Belarus

9,473,000
Minsk
Europe
TRS

Earliest records show that the area known as Belarus today was populated by migrating Slavic peoples in the 6th and 7th Centuries. The Vikings influenced the region as traders during the 9th and 10th Centuries and by the 12th Century there were two main Principalities, the Principality of Polotsk in the North and the Principality of Turaŭ in the South.

In the 13th Century the Mongols invaded the area and the sacking of Kiev in 1240 left a vacuum which was eventually filled by the Lithuanian King Mindangas. By the 15th Century the region was part of the Grand Duchy of Lithuania where it remained until 1569 when the Lublin Union replaced the Grand Duchy of Lithuania and the Kingdom of Poland with the Polish-Lithuanian Commonwealth. The period also saw the introduction of a common parliament, the Sejm.

The 17th Century was a disastrous period for the region and a series of wars known as the Deluge saw battles between the Commonwealth and Swedish, Russian, Transylvanian and other armies. Although the Commonwealth survived, around a third of the population died and its influence was left severely damaged.

By the late 1700s Poland had been partitioned by its neighbours and Belorussia was absorbed into the Russian Empire.

For one brief moment in 1918 a Belarus National Republic was declared under German occupation but by the end of World War One, as the Germans retreated, the Soviets occupied the land.

On 2nd January 1919 the Soviet Socialist Republic of Byelorussia was declared. Soon after a war with the Polish erupted and in 1921 the Peace of Riga saw the modern Belarus divided between Poland and the Soviets.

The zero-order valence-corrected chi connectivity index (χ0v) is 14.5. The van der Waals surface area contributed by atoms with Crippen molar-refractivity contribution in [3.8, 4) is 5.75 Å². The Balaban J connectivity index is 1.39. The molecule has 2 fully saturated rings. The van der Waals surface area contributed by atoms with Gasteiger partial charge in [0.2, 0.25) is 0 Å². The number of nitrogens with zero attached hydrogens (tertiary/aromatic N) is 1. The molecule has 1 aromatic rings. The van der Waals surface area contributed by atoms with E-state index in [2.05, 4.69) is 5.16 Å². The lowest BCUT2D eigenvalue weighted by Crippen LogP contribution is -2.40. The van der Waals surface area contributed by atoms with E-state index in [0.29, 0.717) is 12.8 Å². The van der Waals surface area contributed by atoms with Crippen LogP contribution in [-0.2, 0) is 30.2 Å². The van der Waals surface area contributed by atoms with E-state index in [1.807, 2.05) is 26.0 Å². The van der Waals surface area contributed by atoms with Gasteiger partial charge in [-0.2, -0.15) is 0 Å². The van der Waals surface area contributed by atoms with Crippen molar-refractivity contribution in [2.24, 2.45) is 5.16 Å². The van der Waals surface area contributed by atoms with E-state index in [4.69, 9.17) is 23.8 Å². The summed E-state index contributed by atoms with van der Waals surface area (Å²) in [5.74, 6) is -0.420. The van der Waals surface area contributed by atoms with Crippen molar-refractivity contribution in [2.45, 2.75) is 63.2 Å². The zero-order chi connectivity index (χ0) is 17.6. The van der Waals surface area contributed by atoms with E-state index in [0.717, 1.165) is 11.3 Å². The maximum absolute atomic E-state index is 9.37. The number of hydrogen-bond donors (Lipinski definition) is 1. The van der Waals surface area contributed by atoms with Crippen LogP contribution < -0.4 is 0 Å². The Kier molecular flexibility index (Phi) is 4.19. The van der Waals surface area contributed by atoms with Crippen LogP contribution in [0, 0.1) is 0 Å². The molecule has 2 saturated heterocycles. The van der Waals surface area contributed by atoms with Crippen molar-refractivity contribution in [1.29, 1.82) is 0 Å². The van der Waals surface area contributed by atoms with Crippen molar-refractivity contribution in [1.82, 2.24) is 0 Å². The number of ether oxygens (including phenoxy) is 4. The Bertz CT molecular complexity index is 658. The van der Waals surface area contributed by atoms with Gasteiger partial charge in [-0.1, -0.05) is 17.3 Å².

The Great Purge of 1937 and 1938 by Joseph Stalin saw the deaths of many hundreds of thousands of Byelorussians and then in September 1939 Eastern Poland was invaded by Russia. That was followed by the invasion of the Soviet Union by Nazi Germany in June 1941 with Belarus being at the centre of a so called scorched earth policy by the Soviets; around a quarter of the population lost their lives in the Second World War. In 1944 the Soviets re-captured all of the territory and the modern boundaries were established for the Byelorussian Soviet Socialist Republic (BSSR).

With the collapse of the Soviet Union in the late 1980s, the region gained independence on 25th August 1991 and was renamed the Republic of Belarus.

By 1994 a new constitution provided for a 240 member Supreme Council with a President as Head of State and Government.

In June/July 1994 Alyaksandr Lukashenka (Alexander Lukashenko) was elected President in round two of the election with 81.7% of the vote. He moved quickly to amend the constitution to give himself power over the legislature, a move which was approved in a 1996 referendum by 87% of those who voted. In the same year the legislature was reorganised into a bicameral National Assembly with a 64 seat upper house or Council of the Republic and a 110 seat lower house or House of Representatives.

Elections in 2000 to the House of Representatives resulted in no political parties winning seats and all but three of the 110 seats went to Independents supporting the president.

In 2004 a referendum abolished the requirement for a president to stand for a maximum of two terms and in the legislative elections that year just three parties won a total of 12 of the 110 seats.

Alexander Lukashenko was re-elected as president in 2006 with 84.4% of the vote and in 2010 with 79.67%. The legislative elections of 2008 saw political parties gain just seven of the 110 seats in the House of Representatives; the rest are held by Independents loyal to the president.

The President is elected by popular vote for a five-year term.

The bicameral National Assembly has an upper chamber, the Council of the Republic with 64 seats of which 56 members are elected by regional and Minsk city councils and 8 members are appointed by the President to serve four year terms. The lower chamber or House of Representatives has 110 members elected by popular vote to serve four year terms.

The Transparency International Corruption Perceptions Index (CPI) 2016 places Belarus at 79th out of 176 countries with a CPI 2016 score of 40 (where 100 is least corrupt).